I have noticed that there are a few implementations of random forest such as ALGLIB, Waffles and some R packages like randomForest. Can anybody tell me whether these libraries are highly optimized? Are they basically equivalent to the random forests as detailed in The Elements of Statistical Learning or have a lot of extra tricks been added?

I hope this question is specific enough. As an illustration of the type of answer I am looking for, if somebody asked me whether the linear algebra package BLAS was highly optimized, I would say it was extremely highly optimized and mostly not worth trying to improve upon except in very specialized applications.

  • $\begingroup$ Random Jungle can run on many servers in a parallel manner. See: Schwarz, et al (2010). On safari to Random Jungle: a fast implementation of Random Forests for high-dimensional data. Bioinformatics, 26, 14, pp 1752–8, doi.org/10.1093/bioinformatics/btq257. code: 1; 2; 3; 4. $\endgroup$ – User128525 Mar 14 '19 at 15:56

(Updated 6 IX 2015 with suggestions from comments, also made CW)

There are two new, nice packages available for R which are pretty well optimised for a certain conditions:

  • ranger -- C++, R package, optimised for $p>>n$ problems, parallel, special treatment of GWAS data.
  • Arborist -- C++, R and Python bindings, optimised for large-$n$ problems, apparently plans for GPGPU.

Other RF implementations:

  • The Original One -- standalone Fortran code, not parallel, pretty hard to use.
  • randomForest -- C, R package, probably the most popular, not parallel, actually quite fast when compared on a single-core speed basis, especially for small data.
  • randomForestSRC -- C, R package, clone of randomForest supporting parallel processing and survival problems.
  • party -- C, R package, quite slow, but designed as a plane for experimenting with RF.
  • bigrf -- C+/R, R package, built to work on big data within bigmemory framework; quite far from being complete.
  • scikit learn Ensemble forest -- Python, part of scikit-learn framework, parallel, implements many variants of RF.
  • milk's RF -- Python, part of milk framework.
  • Waffles -- C++, part of a larger ML toolkit, parallel and quite fast.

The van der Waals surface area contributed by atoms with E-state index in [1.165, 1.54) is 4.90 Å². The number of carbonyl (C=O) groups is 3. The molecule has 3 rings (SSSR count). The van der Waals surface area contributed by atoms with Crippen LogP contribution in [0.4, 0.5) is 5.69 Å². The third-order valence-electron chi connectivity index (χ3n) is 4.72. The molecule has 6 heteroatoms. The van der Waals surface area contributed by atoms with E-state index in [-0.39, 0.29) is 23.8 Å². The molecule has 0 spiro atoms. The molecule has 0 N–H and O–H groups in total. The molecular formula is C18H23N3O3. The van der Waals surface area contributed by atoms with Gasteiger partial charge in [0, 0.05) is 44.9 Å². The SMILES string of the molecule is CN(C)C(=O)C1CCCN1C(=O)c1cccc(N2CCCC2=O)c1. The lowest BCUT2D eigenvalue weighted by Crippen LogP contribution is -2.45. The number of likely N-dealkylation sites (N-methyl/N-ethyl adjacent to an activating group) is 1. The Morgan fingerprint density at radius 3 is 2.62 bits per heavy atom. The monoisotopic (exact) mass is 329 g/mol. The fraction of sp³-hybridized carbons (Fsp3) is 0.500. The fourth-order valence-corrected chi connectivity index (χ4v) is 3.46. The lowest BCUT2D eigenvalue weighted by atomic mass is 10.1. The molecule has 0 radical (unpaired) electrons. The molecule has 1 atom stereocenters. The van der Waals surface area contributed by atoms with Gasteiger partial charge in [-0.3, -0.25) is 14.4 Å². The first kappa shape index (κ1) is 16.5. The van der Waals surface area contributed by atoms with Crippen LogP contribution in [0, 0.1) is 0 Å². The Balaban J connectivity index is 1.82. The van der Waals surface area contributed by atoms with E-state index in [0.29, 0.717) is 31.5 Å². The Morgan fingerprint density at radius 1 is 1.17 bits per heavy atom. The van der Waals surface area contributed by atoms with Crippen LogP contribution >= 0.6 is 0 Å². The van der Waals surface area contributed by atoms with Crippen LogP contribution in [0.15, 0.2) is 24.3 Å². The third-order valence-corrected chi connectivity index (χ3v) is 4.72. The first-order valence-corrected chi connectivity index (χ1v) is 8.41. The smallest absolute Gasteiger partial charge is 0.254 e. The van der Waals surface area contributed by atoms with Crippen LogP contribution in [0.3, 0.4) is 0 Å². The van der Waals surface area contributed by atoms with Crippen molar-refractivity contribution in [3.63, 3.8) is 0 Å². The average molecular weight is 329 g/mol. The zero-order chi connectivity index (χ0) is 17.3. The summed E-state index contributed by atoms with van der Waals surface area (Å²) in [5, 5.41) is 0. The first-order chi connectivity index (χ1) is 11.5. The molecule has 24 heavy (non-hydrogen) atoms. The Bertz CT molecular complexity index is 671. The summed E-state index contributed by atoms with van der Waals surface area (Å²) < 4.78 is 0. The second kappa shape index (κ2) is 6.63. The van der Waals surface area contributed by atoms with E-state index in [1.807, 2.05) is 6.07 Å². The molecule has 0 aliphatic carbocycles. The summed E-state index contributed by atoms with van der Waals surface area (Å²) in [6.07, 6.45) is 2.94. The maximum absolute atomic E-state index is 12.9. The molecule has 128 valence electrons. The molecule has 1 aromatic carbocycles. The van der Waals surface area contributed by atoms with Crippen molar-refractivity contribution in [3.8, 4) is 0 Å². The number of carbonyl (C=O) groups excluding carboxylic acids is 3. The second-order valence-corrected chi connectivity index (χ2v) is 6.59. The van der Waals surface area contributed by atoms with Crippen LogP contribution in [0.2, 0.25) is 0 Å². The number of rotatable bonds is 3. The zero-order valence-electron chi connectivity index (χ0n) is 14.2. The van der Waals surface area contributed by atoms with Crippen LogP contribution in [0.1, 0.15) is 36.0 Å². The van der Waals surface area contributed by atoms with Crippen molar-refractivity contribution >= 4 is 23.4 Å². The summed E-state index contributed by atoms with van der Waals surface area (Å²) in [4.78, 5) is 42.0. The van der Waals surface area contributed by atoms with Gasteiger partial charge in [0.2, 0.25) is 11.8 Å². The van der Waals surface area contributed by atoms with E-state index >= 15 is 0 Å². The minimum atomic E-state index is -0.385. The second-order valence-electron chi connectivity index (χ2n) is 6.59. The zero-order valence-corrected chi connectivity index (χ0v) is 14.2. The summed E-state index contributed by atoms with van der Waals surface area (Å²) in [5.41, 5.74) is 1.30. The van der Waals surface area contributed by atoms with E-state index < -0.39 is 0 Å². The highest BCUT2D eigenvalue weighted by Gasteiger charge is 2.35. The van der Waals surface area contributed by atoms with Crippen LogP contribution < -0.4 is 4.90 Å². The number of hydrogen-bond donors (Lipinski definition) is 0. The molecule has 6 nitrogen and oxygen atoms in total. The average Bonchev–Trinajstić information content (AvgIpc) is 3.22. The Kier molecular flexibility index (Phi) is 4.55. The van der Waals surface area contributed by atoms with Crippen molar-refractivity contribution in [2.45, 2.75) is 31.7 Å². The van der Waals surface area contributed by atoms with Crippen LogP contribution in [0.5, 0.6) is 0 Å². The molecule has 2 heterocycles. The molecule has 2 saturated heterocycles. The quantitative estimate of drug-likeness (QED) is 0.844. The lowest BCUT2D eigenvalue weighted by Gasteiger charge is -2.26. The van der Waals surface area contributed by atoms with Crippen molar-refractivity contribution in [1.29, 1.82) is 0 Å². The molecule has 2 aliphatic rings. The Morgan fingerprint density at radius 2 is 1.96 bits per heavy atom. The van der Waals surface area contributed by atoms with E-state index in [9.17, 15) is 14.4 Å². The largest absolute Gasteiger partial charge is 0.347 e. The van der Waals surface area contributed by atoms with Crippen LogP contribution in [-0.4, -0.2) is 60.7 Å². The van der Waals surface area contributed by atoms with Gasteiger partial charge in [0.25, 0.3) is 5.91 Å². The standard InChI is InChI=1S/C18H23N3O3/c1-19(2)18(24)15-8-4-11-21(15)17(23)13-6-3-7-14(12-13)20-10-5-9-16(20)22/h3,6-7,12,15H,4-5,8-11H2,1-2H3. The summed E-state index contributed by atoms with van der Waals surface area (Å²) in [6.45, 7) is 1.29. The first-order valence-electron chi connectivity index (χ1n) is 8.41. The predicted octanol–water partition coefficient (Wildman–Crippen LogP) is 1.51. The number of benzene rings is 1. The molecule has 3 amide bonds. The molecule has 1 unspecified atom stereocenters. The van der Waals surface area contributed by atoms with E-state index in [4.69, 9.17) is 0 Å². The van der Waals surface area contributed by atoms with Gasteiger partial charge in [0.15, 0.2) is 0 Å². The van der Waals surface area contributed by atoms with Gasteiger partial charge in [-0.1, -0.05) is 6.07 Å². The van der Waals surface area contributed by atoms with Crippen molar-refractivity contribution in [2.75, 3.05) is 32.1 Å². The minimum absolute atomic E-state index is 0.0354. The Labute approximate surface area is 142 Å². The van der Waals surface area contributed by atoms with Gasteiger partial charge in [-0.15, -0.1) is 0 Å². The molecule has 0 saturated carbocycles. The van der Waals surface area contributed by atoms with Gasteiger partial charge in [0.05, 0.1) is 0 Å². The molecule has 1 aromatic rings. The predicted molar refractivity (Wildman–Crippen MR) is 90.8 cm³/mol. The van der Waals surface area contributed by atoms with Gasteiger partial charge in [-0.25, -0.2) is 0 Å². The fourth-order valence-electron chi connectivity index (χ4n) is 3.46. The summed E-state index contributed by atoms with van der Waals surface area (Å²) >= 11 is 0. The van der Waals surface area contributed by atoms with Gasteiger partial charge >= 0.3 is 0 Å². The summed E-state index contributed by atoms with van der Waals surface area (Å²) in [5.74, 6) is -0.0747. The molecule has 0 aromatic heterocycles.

• so-called WEKA rf -- Java/WEKA, parallel.
  • Random Jungle -- abandoned?
  • rt-rank -- abandoned?
  • PARF -- abandoned?

Ranger paper has some speed/memory comparisons, but there is no thorough benchmark.

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    $\begingroup$ One can now add sklearn.ensemble from the Python scikit-learn toolbox. $\endgroup$ – chl Jan 17 '12 at 20:32
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    $\begingroup$ Milk in Python also has a Random Forest implementation. $\endgroup$ – JEquihua Mar 26 '13 at 14:35
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    $\begingroup$ Random Jungle has been superseded by Ranger. I've tried the R ver (there is another C++ ver) and it is noticeably faster than randomForest (I didn't time it though). The author has done some testing in a separate paper (arxiv.org/abs/1508.04409). $\endgroup$ – NoviceProg Sep 4 '15 at 14:20

As far as I know, the R version of randomForest calls the same Fortran code as the original version. Furthermore, it's trivial to parallelize the randomForest function. It's actually one of the examples provided in the foreach documentation.

rf <- foreach(ntree = rep(250, 4), .combine = combine, .packages = "randomForest") %dopar% 
randomForest(x, y, ntree = ntree)

Given that random forests are embarrassingly parallel, the biggest optimization you can make is running them in parallel. After that, I don't think there's any other low-hanging fruit in the algorithm, but I could be wrong.

The only issue is that you lose the out-of-bag error estimate in the combined forest, but there's probably a simple way to calculate it (I'd actually love to find out how to do this).

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The ELSII used randomForest (see e.g., footnote 3 p.591), which is an R implementation of the Breiman and Cutler's Fortran code from Salford. Andy Liaw's code is in C.

There's another implementation of RFs proposed in the party package (in C), which relies on R/Lapack, which has some dependencies on BLAS (see/include/R_ext/Lapack.h in your base R directory).

As far as bagging is concerned, it should not be too hard to parallelize it, but I'll let more specialized users answer on this aspect.

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The team behind randomJungle claims that is an order of magnitude faster than the R randomForest implementation and uses an order magnitude less memory. A package for randomJungle is being developed for R but I can't get to build yet.


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  • $\begingroup$ Not sure if this is still of interest to you after 4 years but the author(s) of randomJungle has superseded it with Ranger. I've tried the R ver and it is indeed noticeably faster than randomForest with some sample data (I didn't time it though). $\endgroup$ – NoviceProg Sep 4 '15 at 14:26

For the Javascript Implementation go through this demo.

If you are like a child who is hungry for a chocolate, here is your chocolate of random forest http://cs.stanford.edu/people/karpathy/svmjs/demo/demoforest.html

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